People keep posting this cover but it's worth reiterating that it isn't the official cover for the book. It was created in 2012 by fan FeroxDeoVacuusVinco, and is so good that it even convinced GRRM into thinking it was real cover concept from his publishers.
The Winds of Winter is the sixth volume of A Song of Ice and Fire. It is currently planned to be the penultimate volume of the series, to be followed by a concluding volume called A Dream of Spring. Some commentators have speculated that, due to the large array of storylines and character arcs that need resolving, an expansion to eight or nine books (either directly or by one or both of these volumes being split in two) is possible.
According to Martin, he expects The Winds of Winter to come in at around the same length as A Storm of Swords and A Dance with Dragons, at around 1,520 manuscript pages, 420,000 words and between 70 and 90 chapters. Based on previous volumes, the book cannot be much longer, as at that point the book would need to be split in half for publication due to limitations in printing. However, the dramatic increase in popularity of the books, due to the Game of Thrones TV series, has resulted in over 80 million additional sales and a substantial increase in profit since 2011. The publishers would likely stretch this limitation considerably for The Winds of Winter, maybe up to over 500,000 words. Another possibility is that whilst Martin is writing material for The Winds of Winter, he has disregarded the page limitation and if that means the book will have to be published in two volumes even in hardcover, so be it. Ebooks are not subject to the same limitation, of course, but with the ebook share of the market falling to 17-18% in recent years, clearly the physical limitation concerns will still be paramount.
(note that I have been covering this on Westeros.org here, and am grateful for the coverage and research provided by Brynden "Hypeslayer" BFish at r/asoiaf)
It appears that Martin has either completed or almost completed a minimum of 39 chapters based solely on his public utterances; the true number is certainly significantly higher. These comprise:
- Prologue: POV character unknown, although Ser Forley Prester seems to be the leading candidate, since GRRM has confirmed that Jeyne Westerling (Robb Stark's widow) appears in this chapter but is not necessarily the viewpoint character.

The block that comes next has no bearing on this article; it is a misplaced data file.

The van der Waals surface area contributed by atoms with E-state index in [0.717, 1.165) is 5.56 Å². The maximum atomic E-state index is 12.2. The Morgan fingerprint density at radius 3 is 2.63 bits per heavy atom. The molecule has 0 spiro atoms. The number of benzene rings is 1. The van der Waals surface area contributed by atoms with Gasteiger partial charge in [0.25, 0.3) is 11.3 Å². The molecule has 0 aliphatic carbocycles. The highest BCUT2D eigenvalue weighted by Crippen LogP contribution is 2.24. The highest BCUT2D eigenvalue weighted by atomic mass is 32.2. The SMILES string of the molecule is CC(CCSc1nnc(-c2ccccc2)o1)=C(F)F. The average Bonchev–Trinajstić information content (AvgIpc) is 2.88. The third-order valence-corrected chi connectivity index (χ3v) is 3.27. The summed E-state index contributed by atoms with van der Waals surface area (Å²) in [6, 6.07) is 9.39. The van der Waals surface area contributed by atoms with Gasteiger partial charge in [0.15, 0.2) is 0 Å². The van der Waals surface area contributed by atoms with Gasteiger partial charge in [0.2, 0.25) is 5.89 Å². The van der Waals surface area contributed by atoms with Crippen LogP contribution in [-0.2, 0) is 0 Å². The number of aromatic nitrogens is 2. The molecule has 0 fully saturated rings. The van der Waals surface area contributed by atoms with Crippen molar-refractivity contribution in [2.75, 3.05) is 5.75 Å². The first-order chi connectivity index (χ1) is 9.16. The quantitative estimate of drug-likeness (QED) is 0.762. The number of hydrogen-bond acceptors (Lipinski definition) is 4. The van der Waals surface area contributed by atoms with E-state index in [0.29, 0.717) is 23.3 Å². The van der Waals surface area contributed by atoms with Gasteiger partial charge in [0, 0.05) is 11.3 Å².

- Arya Stark: 4 chapters
- Tyrion Lannister: 3 chapters
- Barristan Selmy: 3 chapters
- Arianne Martell: 3 chapters
- Melisandre: 2 chapters
- Theon Greyjoy: 2 chapters
- Aeron Greyjoy: 2 chapters
- Areo Hotah: 2 chapters
- Cersei Lannister: 2 chapters
- Asha Greyjoy: 2 chapters
- Jon Connington: 2 chapters
- Sansa Stark: 1 chapter
- Victarion Greyjoy: 1 chapter
- Bran Stark: 1 chapter
- Daenerys Targaryen: 1 chapter
- Davos Seaworth: 1 chapter
- 6 additional chapters completed in June and July 2020
It should be noted that the above list comprises all of the surviving POV characters from A Feast for Crows and A Dance with Dragons with four exceptions: Jon Snow, Jaime Lannister, Brienne of Tarth and Samwell Tarly. Given Jon, Jaime and Brienne's cliffhanger fates in the previous book, it is unlikely that Martin will confirm new chapters from their POVs (although I suspect Jaime and Brienne will have POVs; Jon not having POVs after his presumably inevitable resurrection would be an interesting stylistic choice if GRRM should choose to pursue it). Sam is an interesting one as from a narrative perspective, it is possible to likely that he will have a fairly major story arc in The Winds of Winter. Martin not mentioning any additional Sam material at all is probably happenstance.
Martin has said previously that, for the first time ever, there will be no new POVs in The Winds of Winter (bar the prologue and epilogue, if applicable) and so far this appears to be the case.
To be fair, if I'd written two million words of complex fantasy on a white-on-black word processor, I'd also want to murder every single character.
Martin has publicly released the following material from The Winds of Winter in the form of sample chapters:
- "Mercy" - an Arya Stark chapter
- Arianne I
- Arianne II
- Theon I
- Alayne I - a Sansa Stark chapter
- Barristan I - in the paperback version of A Dance with Dragons
- Tyrion II - in the World of Ice and Fire app
These chapters have been read at conventions and signings:
- Tyrion I
- Barristan II
- "The Forsaken" - an Aeron Greyjoy chapter